We know someone who's taken to inviting people she only barely likes to visit her at home, just so she can show off the swank boomerang table she bought at Vintage Solutions, a shop we can barely stand to stay out of ourselves. We have yet to figure out whether the owners of the store formerly known as The Garden Party have the same eclectic taste in furnishings as we do, or if our taste was completely formed by shopping in this cool collection of early- and mid-century furniture and accessories. The Nylon Frizee-covered barrel chair ($60) we bought there this past summer looks great alongside the fringed lampshades ($6 apiece!) and the hand-painted '50s occasional table ($22). And don't get us started on the gorgeous set of like-new 1950s ceramic dishware we bought here service for 40, plus serving pieces, for only $150! No matter how often we go, Vintage Solutions always solves our decorating needs as well as our need to shop for cool stuff.
If you want a '60s-vintage lounge chair yesterday, you need to hit one of the mod joints in the Seventh Avenue Melrose District. However, that's a fairly pricey option, as vintage furniture on Seventh tends to be expensive at least in comparison to Antique Plaza Annex, a cool little furniture/antique emporium located in Old Town Mesa. If you've got loads of patience, you'll turn up some great finds at this store because of its high turnover of goods; there's a whole new load of old stuff on a weekly basis. Some of our pickups have included a three-piece set of old movie-theater seats, several examples of blond-finished wood furniture from the '50s, and an H.R. Giger-meets-Ward Cleaver Contour Chair Lounge with Viverator (i.e., built-in massager) manufactured by the Lounge Co. of St. Louis, Mo.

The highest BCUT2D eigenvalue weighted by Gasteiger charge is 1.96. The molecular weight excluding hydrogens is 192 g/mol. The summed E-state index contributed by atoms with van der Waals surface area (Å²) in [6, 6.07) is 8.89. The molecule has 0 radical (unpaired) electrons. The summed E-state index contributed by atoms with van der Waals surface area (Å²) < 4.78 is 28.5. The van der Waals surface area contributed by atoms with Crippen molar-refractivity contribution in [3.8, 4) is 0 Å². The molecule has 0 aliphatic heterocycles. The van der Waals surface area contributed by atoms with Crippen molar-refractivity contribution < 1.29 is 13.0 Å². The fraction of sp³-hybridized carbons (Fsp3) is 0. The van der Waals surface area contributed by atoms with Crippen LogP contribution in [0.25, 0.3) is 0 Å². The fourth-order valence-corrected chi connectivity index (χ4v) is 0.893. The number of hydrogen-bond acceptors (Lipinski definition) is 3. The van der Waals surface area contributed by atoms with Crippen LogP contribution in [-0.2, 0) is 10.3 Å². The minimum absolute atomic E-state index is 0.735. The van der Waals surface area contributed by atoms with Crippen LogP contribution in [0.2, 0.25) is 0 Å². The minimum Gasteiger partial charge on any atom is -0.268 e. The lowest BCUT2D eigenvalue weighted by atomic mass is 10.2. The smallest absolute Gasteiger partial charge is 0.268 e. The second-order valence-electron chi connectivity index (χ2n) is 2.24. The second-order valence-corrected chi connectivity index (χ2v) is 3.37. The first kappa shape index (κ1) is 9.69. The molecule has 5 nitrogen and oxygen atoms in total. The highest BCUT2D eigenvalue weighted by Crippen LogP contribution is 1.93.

If Commandant Klink of Hogan's Heroes was alive today and needed some fancy fascist dress epaulets for his National Socialist Party duster, he could find 'em at this little gem of a store in Old Town Mesa, known across the Valley and the state as the place to find antique and vintage militaria. While Nazi collectibles are not particularly rare, they're increasingly hard to come by (what with eBay's ban on sales of the controversial mementos) and are duly cherished by collectors. History by George caters to hard-core Nazi nuts with a full slate of Third Reich regalia, from daggers to badges to armbands to medals. Shhh just don't tell the skinheads.
Looking for cowboy/cowgirl collectibles? Good luck. They're getting harder and harder to find, even here in the West. But if you've just gotta have a Ranch oak end table, an old Gene Autry metal lunchbox, a mask worn by Clayton "The Lone Ranger" Moore, or an autographed Tex Ritter guitar, High Noon is the best "brick and mortar" place to look (especially for those who demand the absolute authenticity that eBay can't). The Los Angeles-based company takes its memorabilia show on the road every year, and Phoenix is always one of the most successful stops, with more than 300 certified dealers in Western and Native American goods hawking their rare wares. The 17th annual edition will take place in January at the Phoenix Convention Center.
The first thing you need to know about Janet's is that there is no Janet. The company namesake was bought out a few years back by a couple of characters named Ms. Sieni and Mr. Bill, and the duo kept the handle because of its recognition value among local estate-sale mavens. The second thing you need to know about Janet's is that it's the hardest-working outfit in the Valley, bar none, hosting (re)sales approximately 45 weeks out of the year. And third, we highly recommend Janet's because it serves the urban core. Sure, there are numerous excellent crews operating out of Sun City the estate-sale Valhalla but who wants to drive that gas-guzzling beater to hell and back when you can search for that perfect vintage wig (or Sunbeam Mixmaster, or Royal Worcester finebone-china set) right in your own backyard?